Part of me says, like,
you should start to call it home because, like,
you never know when or if the war's ever going to end.
As soon as I, like, made good friends, like you, I knew I was
So...my plan over the summer is to help, like,
new Syrian refugees settle in Bristol.
So would you like to help?
Yeah, totally, yeah. I feel like...
That would be really good.
I should help them with my best friend as much as I can,
-that would be good.
I know a boy, so maybe we could help him out and show him around.
'It made me feel pretty excited that we were going to do this together
'and not alone.'
Because he's my best friend.
Instructions. Yes! He died.
I think it's really great that Adel's going to do that for others...
..because he doesn't have to,
but he chooses to because he knows what it's like.
'I think we're going to stay up until, like, I don't know,
'11 or 12 o'clock.'
Ahmed is starting a new life in the UK
and this is his first summer here.
-'We wake up in the morning and remove all our things.
'In Syria, we had four rooms
'but here we live in one and can't move around properly.'
Ahmed's dad used to run a business in Syria,
but has had to find a new job.
So, for now, the five of them are living in this small flat.
-We do everything in this room.
'I stay inside all day because
'I don't know much English or my way around here.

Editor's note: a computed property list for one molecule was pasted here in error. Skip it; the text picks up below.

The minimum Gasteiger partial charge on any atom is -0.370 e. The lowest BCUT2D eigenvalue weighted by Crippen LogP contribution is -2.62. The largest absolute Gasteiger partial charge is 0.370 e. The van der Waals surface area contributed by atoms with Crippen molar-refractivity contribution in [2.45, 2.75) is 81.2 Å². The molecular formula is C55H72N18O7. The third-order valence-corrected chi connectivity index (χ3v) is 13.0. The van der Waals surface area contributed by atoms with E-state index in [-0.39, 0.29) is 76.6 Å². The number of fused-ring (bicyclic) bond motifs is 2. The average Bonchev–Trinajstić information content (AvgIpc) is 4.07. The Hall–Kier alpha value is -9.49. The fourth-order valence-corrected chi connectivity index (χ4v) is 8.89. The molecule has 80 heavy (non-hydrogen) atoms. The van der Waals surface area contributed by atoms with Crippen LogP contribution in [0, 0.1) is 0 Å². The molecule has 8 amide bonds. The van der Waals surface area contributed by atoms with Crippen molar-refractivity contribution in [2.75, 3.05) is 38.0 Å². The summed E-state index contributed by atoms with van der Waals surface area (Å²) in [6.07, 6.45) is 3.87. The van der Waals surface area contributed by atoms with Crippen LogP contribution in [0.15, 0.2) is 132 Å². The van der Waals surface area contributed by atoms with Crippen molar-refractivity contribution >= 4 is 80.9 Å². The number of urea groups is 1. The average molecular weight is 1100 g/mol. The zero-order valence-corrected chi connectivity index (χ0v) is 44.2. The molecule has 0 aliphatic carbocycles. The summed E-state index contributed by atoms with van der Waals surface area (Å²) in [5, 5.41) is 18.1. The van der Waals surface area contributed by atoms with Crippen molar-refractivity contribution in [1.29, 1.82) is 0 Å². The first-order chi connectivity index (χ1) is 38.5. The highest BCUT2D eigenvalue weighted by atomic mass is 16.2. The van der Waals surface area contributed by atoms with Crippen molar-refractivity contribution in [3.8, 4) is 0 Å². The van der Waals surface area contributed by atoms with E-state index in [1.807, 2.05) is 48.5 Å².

'We only know two shops.'
Yes! I win.
When fighting started in Ahmed's hometown,
life there changed completely.
-One of my friends died when a bomb fell
near a park they were playing in,
so, after that, we stopped going outside.
We would count the bombs. Every five seconds, we would hear one.
When it was bad, we'd hide in the bathroom.
We even ate in there.
It was really hard finding food.
We didn't have enough gas, so it was hard to cook food properly.
So we had to leave.
The ball go under the bed and then my brother tried to get it.
-We get bored, so we invent new games to play.
'I would feel better and less scared if I got to know more of Bristol.'
I remember when Bristol felt strange and new.
And Ahmed's family aren't the only refugees
trying to start a new life here.
My name is Negervan, I'm 12 years old,
and me and my brother Haider, we love to dance.
Negervan and Haider only arrived here eight months ago.
Negervan has just started
going to my school.
I've seen him around and we've talked a bit.
When I came to UK, I didn't know how to speak English.
In the school, I read 73 books in a whole month.
I got a prize. I said, "What?"
I was surprised.
My parents was really proud of me.
'I had friends there.
'We bought a house and were settling in when the war started.'
-Our house, it might be destroyed, I don't know.
I've drawn this plane bombing this house.
The window is broken.
When I wake up, I remember the war.
When I brush my teeth, I remember, and even when I play.
-There were lots of soldiers,
tanks, people were killed and homes were destroyed.
-I saw lots of helicopters
and they were shooting all around us.
-I've drawn me and my dad at the airport,
coming to the UK for a new life and to be happy.
Starting that new life,
a new school and making friends hasn't been that easy.
-There's a boy at school who told me,
"Go back to Syria," and I say, "If I do,
"I will be killed."
If I had more friends, I'd be happier here.
It will be interesting to find out
how Negervan and his brother are getting on
at school and things like that.
Oh, so close.
So how's your English been going?
-Good. I'm getting better and better.
How did you find making friends?
Hard because they don't let me to play.
How did your brother find making friends?
When I made friends, I felt more settled in the UK.
More friends like best friends?
How do you spend your time?
I spend my time with dancing and...art.